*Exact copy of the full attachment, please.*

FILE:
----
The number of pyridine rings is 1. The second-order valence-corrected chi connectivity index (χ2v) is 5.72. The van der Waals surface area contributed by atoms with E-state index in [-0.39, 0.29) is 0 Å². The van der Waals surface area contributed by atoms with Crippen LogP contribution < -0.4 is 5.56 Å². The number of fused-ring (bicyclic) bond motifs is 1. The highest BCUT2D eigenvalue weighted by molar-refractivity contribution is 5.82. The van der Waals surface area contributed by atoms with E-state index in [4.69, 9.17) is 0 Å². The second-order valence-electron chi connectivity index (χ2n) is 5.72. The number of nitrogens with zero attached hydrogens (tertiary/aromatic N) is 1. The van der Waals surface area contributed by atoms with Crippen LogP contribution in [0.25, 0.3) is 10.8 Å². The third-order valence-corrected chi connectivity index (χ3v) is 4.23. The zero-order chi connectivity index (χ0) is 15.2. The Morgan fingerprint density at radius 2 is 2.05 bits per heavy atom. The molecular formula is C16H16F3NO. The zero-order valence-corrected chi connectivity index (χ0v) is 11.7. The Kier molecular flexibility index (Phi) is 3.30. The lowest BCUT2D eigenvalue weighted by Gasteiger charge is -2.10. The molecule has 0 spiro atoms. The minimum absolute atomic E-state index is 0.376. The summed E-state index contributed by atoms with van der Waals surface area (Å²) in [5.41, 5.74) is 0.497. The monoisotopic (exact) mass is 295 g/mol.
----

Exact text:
The number of pyridine rings is 1. The second-order valence-corrected chi connectivity index (χ2v) is 5.72. The van der Waals surface area contributed by atoms with E-state index in [-0.39, 0.29) is 0 Å². The van der Waals surface area contributed by atoms with Crippen LogP contribution < -0.4 is 5.56 Å². The number of fused-ring (bicyclic) bond motifs is 1. The highest BCUT2D eigenvalue weighted by molar-refractivity contribution is 5.82. The van der Waals surface area contributed by atoms with E-state index in [4.69, 9.17) is 0 Å². The second-order valence-electron chi connectivity index (χ2n) is 5.72. The number of nitrogens with zero attached hydrogens (tertiary/aromatic N) is 1. The van der Waals surface area contributed by atoms with Crippen LogP contribution in [0.25, 0.3) is 10.8 Å². The third-order valence-corrected chi connectivity index (χ3v) is 4.23. The zero-order chi connectivity index (χ0) is 15.2. The Morgan fingerprint density at radius 2 is 2.05 bits per heavy atom. The molecular formula is C16H16F3NO. The zero-order valence-corrected chi connectivity index (χ0v) is 11.7. The Kier molecular flexibility index (Phi) is 3.30. The lowest BCUT2D eigenvalue weighted by Gasteiger charge is -2.10. The molecule has 0 spiro atoms. The minimum absolute atomic E-state index is 0.376. The summed E-state index contributed by atoms with van der Waals surface area (Å²) in [5.41, 5.74) is 0.497. The monoisotopic (exact) mass is 295 g/mol.